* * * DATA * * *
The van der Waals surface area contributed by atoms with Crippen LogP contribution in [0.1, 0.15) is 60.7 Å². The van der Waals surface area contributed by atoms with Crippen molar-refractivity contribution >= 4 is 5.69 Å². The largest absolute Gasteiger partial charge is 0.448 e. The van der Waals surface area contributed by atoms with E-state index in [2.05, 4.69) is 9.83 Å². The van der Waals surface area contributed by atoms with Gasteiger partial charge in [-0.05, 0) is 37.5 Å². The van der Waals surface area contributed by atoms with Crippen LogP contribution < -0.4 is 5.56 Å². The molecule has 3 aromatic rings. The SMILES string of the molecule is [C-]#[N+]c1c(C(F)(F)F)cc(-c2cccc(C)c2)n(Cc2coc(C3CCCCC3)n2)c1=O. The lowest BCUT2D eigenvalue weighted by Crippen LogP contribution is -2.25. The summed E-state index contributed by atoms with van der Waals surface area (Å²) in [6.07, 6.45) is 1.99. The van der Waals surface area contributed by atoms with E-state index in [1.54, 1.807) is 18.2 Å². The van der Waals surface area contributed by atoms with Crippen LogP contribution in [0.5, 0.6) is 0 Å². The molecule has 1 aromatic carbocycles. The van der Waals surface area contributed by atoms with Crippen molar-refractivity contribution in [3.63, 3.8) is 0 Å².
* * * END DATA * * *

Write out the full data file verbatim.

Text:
The van der Waals surface area contributed by atoms with Crippen LogP contribution in [0.1, 0.15) is 60.7 Å². The van der Waals surface area contributed by atoms with Crippen molar-refractivity contribution >= 4 is 5.69 Å². The largest absolute Gasteiger partial charge is 0.448 e. The van der Waals surface area contributed by atoms with E-state index in [2.05, 4.69) is 9.83 Å². The van der Waals surface area contributed by atoms with Gasteiger partial charge in [-0.05, 0) is 37.5 Å². The van der Waals surface area contributed by atoms with Crippen LogP contribution < -0.4 is 5.56 Å². The molecule has 3 aromatic rings. The SMILES string of the molecule is [C-]#[N+]c1c(C(F)(F)F)cc(-c2cccc(C)c2)n(Cc2coc(C3CCCCC3)n2)c1=O. The lowest BCUT2D eigenvalue weighted by Crippen LogP contribution is -2.25. The summed E-state index contributed by atoms with van der Waals surface area (Å²) in [6.07, 6.45) is 1.99. The van der Waals surface area contributed by atoms with E-state index in [1.54, 1.807) is 18.2 Å². The van der Waals surface area contributed by atoms with Crippen LogP contribution in [0.5, 0.6) is 0 Å². The molecule has 1 aromatic carbocycles. The van der Waals surface area contributed by atoms with Crippen molar-refractivity contribution in [3.63, 3.8) is 0 Å².